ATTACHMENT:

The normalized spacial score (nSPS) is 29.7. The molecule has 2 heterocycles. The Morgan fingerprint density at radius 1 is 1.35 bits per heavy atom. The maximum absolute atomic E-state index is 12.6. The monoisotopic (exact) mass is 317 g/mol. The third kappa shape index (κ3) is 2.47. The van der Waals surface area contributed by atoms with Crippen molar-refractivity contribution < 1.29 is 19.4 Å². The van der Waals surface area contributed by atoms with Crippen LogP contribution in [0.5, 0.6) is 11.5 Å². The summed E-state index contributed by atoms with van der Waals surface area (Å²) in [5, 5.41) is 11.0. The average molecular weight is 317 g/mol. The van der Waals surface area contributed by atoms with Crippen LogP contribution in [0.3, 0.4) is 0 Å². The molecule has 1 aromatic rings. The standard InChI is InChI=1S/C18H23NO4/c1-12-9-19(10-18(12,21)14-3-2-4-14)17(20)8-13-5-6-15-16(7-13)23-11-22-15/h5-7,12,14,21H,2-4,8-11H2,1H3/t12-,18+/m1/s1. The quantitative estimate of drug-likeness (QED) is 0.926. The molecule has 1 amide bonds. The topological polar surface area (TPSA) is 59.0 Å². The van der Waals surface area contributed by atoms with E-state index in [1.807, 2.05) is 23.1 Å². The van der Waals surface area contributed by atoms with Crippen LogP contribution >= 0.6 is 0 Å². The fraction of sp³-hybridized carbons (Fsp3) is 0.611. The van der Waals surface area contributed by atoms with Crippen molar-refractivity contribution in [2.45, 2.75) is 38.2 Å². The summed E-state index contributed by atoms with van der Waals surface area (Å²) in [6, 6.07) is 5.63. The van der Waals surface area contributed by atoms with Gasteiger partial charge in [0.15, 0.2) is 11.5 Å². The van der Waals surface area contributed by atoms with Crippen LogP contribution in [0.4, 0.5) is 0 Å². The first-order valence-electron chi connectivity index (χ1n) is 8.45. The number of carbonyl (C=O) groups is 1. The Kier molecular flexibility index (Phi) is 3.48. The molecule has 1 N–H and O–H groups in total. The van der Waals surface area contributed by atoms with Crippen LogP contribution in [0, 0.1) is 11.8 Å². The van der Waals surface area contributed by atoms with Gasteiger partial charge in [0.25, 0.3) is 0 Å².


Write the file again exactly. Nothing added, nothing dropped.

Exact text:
The normalized spacial score (nSPS) is 29.7. The molecule has 2 heterocycles. The Morgan fingerprint density at radius 1 is 1.35 bits per heavy atom. The maximum absolute atomic E-state index is 12.6. The monoisotopic (exact) mass is 317 g/mol. The third kappa shape index (κ3) is 2.47. The van der Waals surface area contributed by atoms with Crippen molar-refractivity contribution < 1.29 is 19.4 Å². The van der Waals surface area contributed by atoms with Crippen LogP contribution in [0.5, 0.6) is 11.5 Å². The summed E-state index contributed by atoms with van der Waals surface area (Å²) in [5, 5.41) is 11.0. The average molecular weight is 317 g/mol. The van der Waals surface area contributed by atoms with Crippen LogP contribution in [0.3, 0.4) is 0 Å². The molecule has 1 aromatic rings. The standard InChI is InChI=1S/C18H23NO4/c1-12-9-19(10-18(12,21)14-3-2-4-14)17(20)8-13-5-6-15-16(7-13)23-11-22-15/h5-7,12,14,21H,2-4,8-11H2,1H3/t12-,18+/m1/s1. The quantitative estimate of drug-likeness (QED) is 0.926. The molecule has 1 amide bonds. The topological polar surface area (TPSA) is 59.0 Å². The van der Waals surface area contributed by atoms with E-state index in [1.807, 2.05) is 23.1 Å². The van der Waals surface area contributed by atoms with Crippen LogP contribution >= 0.6 is 0 Å². The fraction of sp³-hybridized carbons (Fsp3) is 0.611. The van der Waals surface area contributed by atoms with Crippen molar-refractivity contribution in [2.45, 2.75) is 38.2 Å². The summed E-state index contributed by atoms with van der Waals surface area (Å²) in [6, 6.07) is 5.63. The van der Waals surface area contributed by atoms with Gasteiger partial charge in [0.15, 0.2) is 11.5 Å². The van der Waals surface area contributed by atoms with Crippen LogP contribution in [0.4, 0.5) is 0 Å². The first-order valence-electron chi connectivity index (χ1n) is 8.45. The number of carbonyl (C=O) groups is 1. The Kier molecular flexibility index (Phi) is 3.48. The molecule has 1 N–H and O–H groups in total. The van der Waals surface area contributed by atoms with Crippen LogP contribution in [0, 0.1) is 11.8 Å². The van der Waals surface area contributed by atoms with Gasteiger partial charge in [0.25, 0.3) is 0 Å².